“These hydrothermal vent communities are adapted to the particular chemical and temperature conditions of that particular venting system. These chemosynthetic communities do not rely on sunlight, but utilize the hydrogen sulphide in the water-this is toxic to most life forms, but animals in the vent areas have adapted and evolved for those specific conditions and have quite high levels of unique species,” explained Dr Clark.
“If that vent turns off, which happens naturally, or if the volcanic activity moves, is mined out, or in some way disrupted during mining, the more specialized animals will die out unless they can find exactly the same conditions in a nearby vent field. “This is why the protection of a similar area close to the mined one is important so that the same communities as at the mined site are able to survive.”
Cobalt crusts exist on the sides and tops of mountains under the sea. The creatures that live here are adapted to the rocky seamount environment, which is kept sediment free by the swirling currents, common around seamounts.
With mining the cobalt crust, there could be devastation to much of the upper region of the seamount, as the crust needs to be stripped off over large areas. Dr Clark explained, because of the oceanographic currents around seamounts, the sediment created during mining could also cover a large area, and would be harmful to the fauna that are adapted to living on rocky surfaces, smothering small animals, and clogging the feeding mechanisms of filter-feeders which are common on seamounts (such as corals and sponges).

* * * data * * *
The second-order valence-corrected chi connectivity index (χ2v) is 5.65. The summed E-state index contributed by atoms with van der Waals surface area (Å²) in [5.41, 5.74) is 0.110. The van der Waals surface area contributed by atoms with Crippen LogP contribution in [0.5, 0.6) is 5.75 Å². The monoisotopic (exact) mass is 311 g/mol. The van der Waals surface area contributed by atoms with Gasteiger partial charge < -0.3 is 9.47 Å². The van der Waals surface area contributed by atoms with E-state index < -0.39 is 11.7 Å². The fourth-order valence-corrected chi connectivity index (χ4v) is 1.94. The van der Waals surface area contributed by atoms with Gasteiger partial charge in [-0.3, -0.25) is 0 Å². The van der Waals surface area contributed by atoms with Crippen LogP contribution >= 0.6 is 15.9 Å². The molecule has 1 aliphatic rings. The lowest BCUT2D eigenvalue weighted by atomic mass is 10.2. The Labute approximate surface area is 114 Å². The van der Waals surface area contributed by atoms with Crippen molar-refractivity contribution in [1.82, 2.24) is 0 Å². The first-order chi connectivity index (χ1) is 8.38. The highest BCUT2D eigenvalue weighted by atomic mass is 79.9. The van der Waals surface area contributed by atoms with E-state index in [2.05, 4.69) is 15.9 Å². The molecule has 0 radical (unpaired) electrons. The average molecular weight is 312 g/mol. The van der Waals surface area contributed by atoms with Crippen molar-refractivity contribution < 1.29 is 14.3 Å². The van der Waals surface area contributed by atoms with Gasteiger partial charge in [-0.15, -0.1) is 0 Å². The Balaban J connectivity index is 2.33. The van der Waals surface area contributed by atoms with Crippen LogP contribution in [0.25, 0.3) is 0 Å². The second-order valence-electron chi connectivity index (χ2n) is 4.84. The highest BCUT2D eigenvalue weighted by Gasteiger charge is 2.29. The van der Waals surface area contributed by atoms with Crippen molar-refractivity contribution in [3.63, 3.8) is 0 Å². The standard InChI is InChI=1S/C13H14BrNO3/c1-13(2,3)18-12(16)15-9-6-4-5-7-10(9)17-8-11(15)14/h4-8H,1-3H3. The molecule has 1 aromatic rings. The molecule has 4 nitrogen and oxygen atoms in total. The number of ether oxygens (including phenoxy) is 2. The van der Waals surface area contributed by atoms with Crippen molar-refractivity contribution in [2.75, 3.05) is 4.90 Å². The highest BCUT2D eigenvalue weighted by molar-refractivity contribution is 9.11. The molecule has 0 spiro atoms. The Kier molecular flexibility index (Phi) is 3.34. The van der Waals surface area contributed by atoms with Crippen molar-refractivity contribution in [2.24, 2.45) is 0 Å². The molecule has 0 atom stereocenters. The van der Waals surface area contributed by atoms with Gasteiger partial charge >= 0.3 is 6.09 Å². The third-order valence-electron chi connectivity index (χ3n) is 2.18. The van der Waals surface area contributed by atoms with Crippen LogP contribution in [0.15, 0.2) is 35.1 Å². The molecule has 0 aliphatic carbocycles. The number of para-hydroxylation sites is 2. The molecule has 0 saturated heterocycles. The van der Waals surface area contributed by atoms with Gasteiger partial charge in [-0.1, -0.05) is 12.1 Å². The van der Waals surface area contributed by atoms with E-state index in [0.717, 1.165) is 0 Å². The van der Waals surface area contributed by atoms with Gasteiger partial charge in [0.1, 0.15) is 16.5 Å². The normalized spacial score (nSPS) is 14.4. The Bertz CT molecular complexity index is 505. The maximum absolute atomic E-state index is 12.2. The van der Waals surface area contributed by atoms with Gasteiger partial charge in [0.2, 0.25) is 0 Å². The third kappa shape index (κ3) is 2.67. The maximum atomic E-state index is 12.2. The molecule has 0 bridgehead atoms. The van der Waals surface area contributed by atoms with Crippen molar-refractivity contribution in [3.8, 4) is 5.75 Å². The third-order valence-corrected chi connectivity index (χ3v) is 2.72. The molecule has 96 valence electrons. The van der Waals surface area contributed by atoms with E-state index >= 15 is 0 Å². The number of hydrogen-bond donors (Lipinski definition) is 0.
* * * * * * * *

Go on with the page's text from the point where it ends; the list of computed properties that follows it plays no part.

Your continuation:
“We would have to find another seamount with similar communities to be a protected area, far enough away to not be affected. This is a spatial scale of tens of kilometres, compared with just kilometres when dealing with hydrothermal vent communities,” said Dr Clark.
The third kind of mineral deposit, in which there is interest in mining, are manganese nodules. These are found at depths of 4,000 to 5000 metres on the abyssal plains, the flat areas beneath the sea that cover nearly 50% of the earth’s surface. The growth of manganese nodules is one of the slowest geological processes, at the rate of a centimeter over several million years.
“The abyssal plains occur for hundreds to thousands of kilometres, so their geographical extent is huge,” said Dr Clark. Mining of the nodules, which occur on the surface of the seafloor as well as partially buried in the sediment, may extend for a large area, much larger again than on cobalt-rich seamounts.
Life in these depths is not as obvious as on the shallower seamounts. The almost microscopic animals living on the nodules, called Foraminifera, are almost microscopic, while the dominant animals in these areas are types of worm (nematodes and polychaetes) found living under the surface, in the sediment, raising the question as to how large an area would be needed to provide these creatures with an alternative, protected marine environment.
“The spatial scales, and the time things take to happen, vary between the three types of mining situation. The distinctly different environments with their own faunal communities, and different mining operations, will require different management responses for each,” said Dr Clark.